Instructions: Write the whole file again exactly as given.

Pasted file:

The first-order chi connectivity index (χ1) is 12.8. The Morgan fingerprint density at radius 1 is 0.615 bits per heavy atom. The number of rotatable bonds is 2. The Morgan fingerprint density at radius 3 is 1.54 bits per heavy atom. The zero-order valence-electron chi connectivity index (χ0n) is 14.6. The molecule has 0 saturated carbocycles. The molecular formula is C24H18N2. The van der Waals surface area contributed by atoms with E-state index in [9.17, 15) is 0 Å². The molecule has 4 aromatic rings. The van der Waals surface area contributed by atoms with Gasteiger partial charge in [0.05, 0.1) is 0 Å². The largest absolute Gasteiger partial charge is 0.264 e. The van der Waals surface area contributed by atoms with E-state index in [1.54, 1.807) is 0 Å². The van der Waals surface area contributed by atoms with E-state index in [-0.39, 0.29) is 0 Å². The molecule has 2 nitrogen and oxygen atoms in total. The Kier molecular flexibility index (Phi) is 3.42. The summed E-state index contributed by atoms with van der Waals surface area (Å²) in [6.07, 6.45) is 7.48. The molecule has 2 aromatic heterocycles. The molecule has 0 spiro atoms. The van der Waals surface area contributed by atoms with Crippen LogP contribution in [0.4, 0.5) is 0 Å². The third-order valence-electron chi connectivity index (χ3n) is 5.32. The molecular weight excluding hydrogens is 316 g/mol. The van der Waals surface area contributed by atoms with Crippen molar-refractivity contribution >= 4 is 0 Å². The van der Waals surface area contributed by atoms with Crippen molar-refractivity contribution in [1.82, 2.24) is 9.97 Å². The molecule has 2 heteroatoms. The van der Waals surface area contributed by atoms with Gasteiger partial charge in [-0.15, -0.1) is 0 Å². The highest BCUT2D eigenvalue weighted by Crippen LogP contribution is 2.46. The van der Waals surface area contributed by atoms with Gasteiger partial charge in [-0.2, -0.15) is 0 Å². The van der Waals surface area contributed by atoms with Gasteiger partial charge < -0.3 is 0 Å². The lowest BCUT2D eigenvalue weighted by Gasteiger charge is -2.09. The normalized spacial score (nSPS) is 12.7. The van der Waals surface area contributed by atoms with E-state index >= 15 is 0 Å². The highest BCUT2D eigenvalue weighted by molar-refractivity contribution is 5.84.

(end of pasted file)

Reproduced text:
The first-order chi connectivity index (χ1) is 12.8. The Morgan fingerprint density at radius 1 is 0.615 bits per heavy atom. The number of rotatable bonds is 2. The Morgan fingerprint density at radius 3 is 1.54 bits per heavy atom. The zero-order valence-electron chi connectivity index (χ0n) is 14.6. The molecule has 0 saturated carbocycles. The molecular formula is C24H18N2. The van der Waals surface area contributed by atoms with E-state index in [9.17, 15) is 0 Å². The molecule has 4 aromatic rings. The van der Waals surface area contributed by atoms with Gasteiger partial charge in [0.05, 0.1) is 0 Å². The largest absolute Gasteiger partial charge is 0.264 e. The van der Waals surface area contributed by atoms with E-state index in [1.54, 1.807) is 0 Å². The van der Waals surface area contributed by atoms with E-state index in [-0.39, 0.29) is 0 Å². The molecule has 2 nitrogen and oxygen atoms in total. The Kier molecular flexibility index (Phi) is 3.42. The summed E-state index contributed by atoms with van der Waals surface area (Å²) in [6.07, 6.45) is 7.48. The molecule has 2 aromatic heterocycles. The molecule has 0 spiro atoms. The van der Waals surface area contributed by atoms with Crippen LogP contribution in [0.4, 0.5) is 0 Å². The third-order valence-electron chi connectivity index (χ3n) is 5.32. The molecular weight excluding hydrogens is 316 g/mol. The van der Waals surface area contributed by atoms with Crippen molar-refractivity contribution >= 4 is 0 Å². The van der Waals surface area contributed by atoms with Crippen molar-refractivity contribution in [1.82, 2.24) is 9.97 Å². The molecule has 2 heteroatoms. The van der Waals surface area contributed by atoms with Gasteiger partial charge in [-0.15, -0.1) is 0 Å². The highest BCUT2D eigenvalue weighted by Crippen LogP contribution is 2.46. The van der Waals surface area contributed by atoms with Gasteiger partial charge in [-0.2, -0.15) is 0 Å². The van der Waals surface area contributed by atoms with Gasteiger partial charge < -0.3 is 0 Å². The lowest BCUT2D eigenvalue weighted by Gasteiger charge is -2.09. The normalized spacial score (nSPS) is 12.7. The van der Waals surface area contributed by atoms with E-state index >= 15 is 0 Å². The highest BCUT2D eigenvalue weighted by molar-refractivity contribution is 5.84.